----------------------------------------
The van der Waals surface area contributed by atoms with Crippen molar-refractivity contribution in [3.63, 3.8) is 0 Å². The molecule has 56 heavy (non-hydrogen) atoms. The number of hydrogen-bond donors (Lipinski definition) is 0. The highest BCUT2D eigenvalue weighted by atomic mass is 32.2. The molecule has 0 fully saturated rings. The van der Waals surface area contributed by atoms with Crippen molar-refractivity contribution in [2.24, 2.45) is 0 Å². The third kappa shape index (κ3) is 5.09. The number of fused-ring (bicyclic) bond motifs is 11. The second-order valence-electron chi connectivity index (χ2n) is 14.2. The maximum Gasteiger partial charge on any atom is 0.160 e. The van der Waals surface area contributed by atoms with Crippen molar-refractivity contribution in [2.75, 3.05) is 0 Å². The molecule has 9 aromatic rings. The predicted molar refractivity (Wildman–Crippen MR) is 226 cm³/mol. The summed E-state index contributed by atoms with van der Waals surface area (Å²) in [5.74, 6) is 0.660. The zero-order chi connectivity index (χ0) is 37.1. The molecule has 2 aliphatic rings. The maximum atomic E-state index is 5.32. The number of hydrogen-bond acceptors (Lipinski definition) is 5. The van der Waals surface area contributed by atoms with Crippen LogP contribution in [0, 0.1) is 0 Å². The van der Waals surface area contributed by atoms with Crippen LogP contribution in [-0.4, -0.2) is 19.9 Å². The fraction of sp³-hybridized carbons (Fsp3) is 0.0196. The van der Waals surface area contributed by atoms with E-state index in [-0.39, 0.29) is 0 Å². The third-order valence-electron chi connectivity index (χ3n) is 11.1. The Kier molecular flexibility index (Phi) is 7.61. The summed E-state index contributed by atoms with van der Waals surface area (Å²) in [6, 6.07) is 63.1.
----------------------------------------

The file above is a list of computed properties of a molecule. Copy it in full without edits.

The van der Waals surface area contributed by atoms with Crippen molar-refractivity contribution in [3.63, 3.8) is 0 Å². The molecule has 56 heavy (non-hydrogen) atoms. The number of hydrogen-bond donors (Lipinski definition) is 0. The highest BCUT2D eigenvalue weighted by atomic mass is 32.2. The molecule has 0 fully saturated rings. The van der Waals surface area contributed by atoms with Crippen molar-refractivity contribution in [2.24, 2.45) is 0 Å². The third kappa shape index (κ3) is 5.09. The number of fused-ring (bicyclic) bond motifs is 11. The second-order valence-electron chi connectivity index (χ2n) is 14.2. The maximum Gasteiger partial charge on any atom is 0.160 e. The van der Waals surface area contributed by atoms with Crippen molar-refractivity contribution in [2.75, 3.05) is 0 Å². The molecule has 9 aromatic rings. The predicted molar refractivity (Wildman–Crippen MR) is 226 cm³/mol. The summed E-state index contributed by atoms with van der Waals surface area (Å²) in [5.74, 6) is 0.660. The zero-order chi connectivity index (χ0) is 37.1. The molecule has 2 aliphatic rings. The maximum atomic E-state index is 5.32. The number of hydrogen-bond acceptors (Lipinski definition) is 5. The van der Waals surface area contributed by atoms with Crippen LogP contribution in [0, 0.1) is 0 Å². The van der Waals surface area contributed by atoms with Crippen LogP contribution in [-0.4, -0.2) is 19.9 Å². The fraction of sp³-hybridized carbons (Fsp3) is 0.0196. The van der Waals surface area contributed by atoms with E-state index in [-0.39, 0.29) is 0 Å². The third-order valence-electron chi connectivity index (χ3n) is 11.1. The Kier molecular flexibility index (Phi) is 7.61. The summed E-state index contributed by atoms with van der Waals surface area (Å²) in [6, 6.07) is 63.1.